Houstonian says Trayvon Martin Case is Becoming an American Cliche
By Serbino Sandifer-Walker
Naisha Hobbie just had to do something. She didn’t know him but she said she felt like she did.
On a sun-soaked day in Houston’s Alief community, Hobbie stood before a group she had called via social media. Like a choir director in a baptist church, Hobbie flung her hands up, down, left and right; every move punctuated with emotion as she instructed little boys, girls, moms, dads, brothers and sisters to pose for the cameras.
“Trayvon Martin is my brother,” Hobbie said with firm conviction and a slight squint of her eyes, “ he’s my son; he’s my cousin; he’s
my best friend; he’s my classmate.”
As the cameras flashed, there was a collective sigh from the group, all tight lipped seeming in deep thought.
They had come for what Hobbie had organized and called the “Million Hoodie Photoshoot” in memory of 17-year-old Martin, who was wearing a grey hoodie and was killed by a neighborhood crime-watch volunteer on February 26 in Sanford, Fl. claiming self-defense.
“I saw a lot of people posting their pictures with the hoodies on, changing their default pictures on Facebook,” Hobbie said, “and that inspired me to get everyone together to do one huge shoot [in remembrance of Martin].”
The Million Hoodie Photoshoot in Amity Park was just one of dozens of events that have been held across the nation in remembrance of the slain teen.
Many believe the man who killed Martin, George Zimmerman, 28, should have been jailed immediately instead weeks after the shooting. Zimmerman, who is biracial [Hispanic and white], spotted Martin, who was African-American, walking through the gated Sanford, Fl. community and called 911. He told police dispatchers that Martin looked like he was “up to no good.”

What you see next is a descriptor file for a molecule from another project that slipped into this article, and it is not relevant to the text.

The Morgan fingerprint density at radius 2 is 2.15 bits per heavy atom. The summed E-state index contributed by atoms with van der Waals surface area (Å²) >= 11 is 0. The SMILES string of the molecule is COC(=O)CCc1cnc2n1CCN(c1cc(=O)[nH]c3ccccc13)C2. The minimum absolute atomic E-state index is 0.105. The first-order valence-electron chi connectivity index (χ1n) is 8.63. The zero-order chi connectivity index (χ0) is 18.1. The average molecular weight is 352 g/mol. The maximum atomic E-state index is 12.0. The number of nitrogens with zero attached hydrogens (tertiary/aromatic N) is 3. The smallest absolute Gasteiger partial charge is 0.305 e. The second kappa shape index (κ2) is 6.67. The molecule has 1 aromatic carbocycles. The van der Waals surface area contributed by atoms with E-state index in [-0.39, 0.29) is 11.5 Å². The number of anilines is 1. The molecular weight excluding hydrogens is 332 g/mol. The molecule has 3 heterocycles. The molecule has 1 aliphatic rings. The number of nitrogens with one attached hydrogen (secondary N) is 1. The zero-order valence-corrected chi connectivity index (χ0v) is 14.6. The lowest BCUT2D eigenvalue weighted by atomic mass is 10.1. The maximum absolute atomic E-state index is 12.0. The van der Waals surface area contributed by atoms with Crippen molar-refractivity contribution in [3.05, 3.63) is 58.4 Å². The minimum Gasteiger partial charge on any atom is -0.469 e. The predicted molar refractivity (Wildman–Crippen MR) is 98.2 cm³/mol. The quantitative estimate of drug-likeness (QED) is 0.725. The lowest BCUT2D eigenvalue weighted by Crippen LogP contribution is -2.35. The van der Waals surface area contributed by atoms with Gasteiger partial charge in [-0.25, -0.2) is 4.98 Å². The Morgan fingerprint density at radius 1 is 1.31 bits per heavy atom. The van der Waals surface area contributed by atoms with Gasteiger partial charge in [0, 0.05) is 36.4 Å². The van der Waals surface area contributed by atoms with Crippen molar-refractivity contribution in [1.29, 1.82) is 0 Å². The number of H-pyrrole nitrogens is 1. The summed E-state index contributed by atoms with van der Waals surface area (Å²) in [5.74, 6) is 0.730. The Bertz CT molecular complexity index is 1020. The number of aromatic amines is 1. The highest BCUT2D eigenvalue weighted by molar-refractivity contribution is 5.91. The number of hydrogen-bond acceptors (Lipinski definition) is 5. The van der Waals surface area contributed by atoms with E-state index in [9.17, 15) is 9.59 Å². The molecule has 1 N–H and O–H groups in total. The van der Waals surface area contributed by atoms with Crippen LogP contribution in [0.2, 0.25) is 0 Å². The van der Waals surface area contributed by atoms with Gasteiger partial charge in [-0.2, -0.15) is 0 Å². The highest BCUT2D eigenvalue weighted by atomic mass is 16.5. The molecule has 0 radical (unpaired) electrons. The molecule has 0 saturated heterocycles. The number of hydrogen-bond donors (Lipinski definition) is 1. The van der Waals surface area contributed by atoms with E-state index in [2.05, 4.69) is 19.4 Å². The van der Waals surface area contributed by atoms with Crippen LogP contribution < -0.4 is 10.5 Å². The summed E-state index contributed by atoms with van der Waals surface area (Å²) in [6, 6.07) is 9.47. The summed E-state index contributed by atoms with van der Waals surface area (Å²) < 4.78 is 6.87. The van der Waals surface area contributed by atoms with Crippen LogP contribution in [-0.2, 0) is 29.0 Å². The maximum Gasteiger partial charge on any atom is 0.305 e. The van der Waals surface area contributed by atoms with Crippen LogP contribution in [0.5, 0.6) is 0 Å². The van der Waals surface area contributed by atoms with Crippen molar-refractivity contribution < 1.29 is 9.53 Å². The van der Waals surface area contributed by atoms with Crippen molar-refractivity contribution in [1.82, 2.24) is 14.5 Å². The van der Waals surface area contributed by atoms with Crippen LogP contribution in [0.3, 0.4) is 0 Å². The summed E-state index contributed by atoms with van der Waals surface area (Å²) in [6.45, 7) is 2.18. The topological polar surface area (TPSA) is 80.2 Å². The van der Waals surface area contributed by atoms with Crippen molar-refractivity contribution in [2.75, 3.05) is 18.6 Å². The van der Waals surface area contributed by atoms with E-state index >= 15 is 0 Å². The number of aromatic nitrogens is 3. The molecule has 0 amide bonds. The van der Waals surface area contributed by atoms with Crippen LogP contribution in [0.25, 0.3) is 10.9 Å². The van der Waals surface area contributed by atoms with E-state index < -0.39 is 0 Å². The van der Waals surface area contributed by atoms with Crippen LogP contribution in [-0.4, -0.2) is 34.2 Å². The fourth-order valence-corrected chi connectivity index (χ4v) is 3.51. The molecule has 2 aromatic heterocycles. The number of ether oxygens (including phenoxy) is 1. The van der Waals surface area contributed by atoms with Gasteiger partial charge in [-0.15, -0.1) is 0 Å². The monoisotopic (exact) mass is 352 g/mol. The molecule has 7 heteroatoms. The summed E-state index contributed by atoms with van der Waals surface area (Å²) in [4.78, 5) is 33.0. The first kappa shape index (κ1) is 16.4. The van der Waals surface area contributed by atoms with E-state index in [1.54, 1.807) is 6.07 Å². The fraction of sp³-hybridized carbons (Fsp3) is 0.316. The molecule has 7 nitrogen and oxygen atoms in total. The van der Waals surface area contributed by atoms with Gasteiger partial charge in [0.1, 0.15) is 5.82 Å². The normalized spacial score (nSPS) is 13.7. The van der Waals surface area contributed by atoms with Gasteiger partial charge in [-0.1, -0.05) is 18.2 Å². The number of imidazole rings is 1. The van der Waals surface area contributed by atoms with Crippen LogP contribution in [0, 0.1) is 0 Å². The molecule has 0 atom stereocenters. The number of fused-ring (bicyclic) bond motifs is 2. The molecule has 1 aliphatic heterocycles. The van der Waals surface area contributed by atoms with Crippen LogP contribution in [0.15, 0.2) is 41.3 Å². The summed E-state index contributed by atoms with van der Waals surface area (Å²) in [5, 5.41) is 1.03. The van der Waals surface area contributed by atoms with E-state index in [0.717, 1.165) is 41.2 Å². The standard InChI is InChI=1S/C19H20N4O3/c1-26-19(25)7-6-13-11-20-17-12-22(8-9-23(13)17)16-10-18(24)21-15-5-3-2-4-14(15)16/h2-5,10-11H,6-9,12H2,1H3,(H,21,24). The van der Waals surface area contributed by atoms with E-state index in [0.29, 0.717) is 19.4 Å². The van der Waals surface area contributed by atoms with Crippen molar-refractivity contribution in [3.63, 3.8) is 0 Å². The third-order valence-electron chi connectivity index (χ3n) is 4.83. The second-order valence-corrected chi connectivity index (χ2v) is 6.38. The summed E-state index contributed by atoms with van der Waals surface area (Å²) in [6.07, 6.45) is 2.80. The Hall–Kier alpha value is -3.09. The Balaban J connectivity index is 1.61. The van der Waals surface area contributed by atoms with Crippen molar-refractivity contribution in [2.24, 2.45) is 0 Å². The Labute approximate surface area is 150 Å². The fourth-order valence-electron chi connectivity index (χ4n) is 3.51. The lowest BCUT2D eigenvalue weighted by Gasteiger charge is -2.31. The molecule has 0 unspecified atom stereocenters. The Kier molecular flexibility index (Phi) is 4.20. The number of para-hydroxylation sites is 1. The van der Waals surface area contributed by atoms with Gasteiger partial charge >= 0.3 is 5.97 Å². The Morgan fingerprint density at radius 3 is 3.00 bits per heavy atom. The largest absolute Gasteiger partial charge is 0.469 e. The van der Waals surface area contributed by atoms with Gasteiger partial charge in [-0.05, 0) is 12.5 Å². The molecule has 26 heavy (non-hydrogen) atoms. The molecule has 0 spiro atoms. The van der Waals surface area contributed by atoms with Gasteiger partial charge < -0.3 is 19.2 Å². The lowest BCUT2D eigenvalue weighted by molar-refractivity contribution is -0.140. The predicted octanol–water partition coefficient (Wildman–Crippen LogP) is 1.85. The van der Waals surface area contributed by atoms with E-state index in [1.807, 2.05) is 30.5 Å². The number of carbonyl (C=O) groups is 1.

Zimmerman pursued Martin even after he was advised not to by the police dispatcher.
There was a face-to-face confrontation between the two. Martin ended up being shot by Zimmerman. Zimmerman said he feared for his life; however, when police arrived at the scene, they found a bag of skittles and tea next to Martin.
Martin had just left a convenient store and was heading home.
Hobbie said Martin’s case is becoming a cliché in America.
“This shoot first and ask questions later is becoming to common now,” Hobbie said. “It has happened in Houston.”
Hobbie hopes her grassroots initiative will promote an honest discussion in the community about race, class and stereotypes.
“We need to be honest about what’s going on in our communities so this does not happen again,” said Hobbie.
Shay Williams agreed with Hobbie and added that the Houston community must not be afraid to discuss the Trayvon Martin case.
She said Martin could have been anyone of them at the photo shoot.
“It’s just senseless,” Williams said, while holding a bag of skittles and tea.
Cynthia Zamarripa brought her two daughters to the photo shoot. She said there are many lessons to be learned from the Martin shooting.
“I believe he was killed because of his skin color,” Zamarripa said as she clung to her daughters, “and that’s just not right.”
Ernie Agbobock is a college student and said America is becoming a scary place to live especially for young black males.
“The message I want to send is that never judge a book by its color,” said Agbobock.
Hobbie hopes that Houstonians will learn something from the Million Hoodie Photoshoot.
“You don’t have to be a big name person to do something like this,” Hobbie said. “We just want Trayvon Martin’s family and everyone in Houston to know, we care.”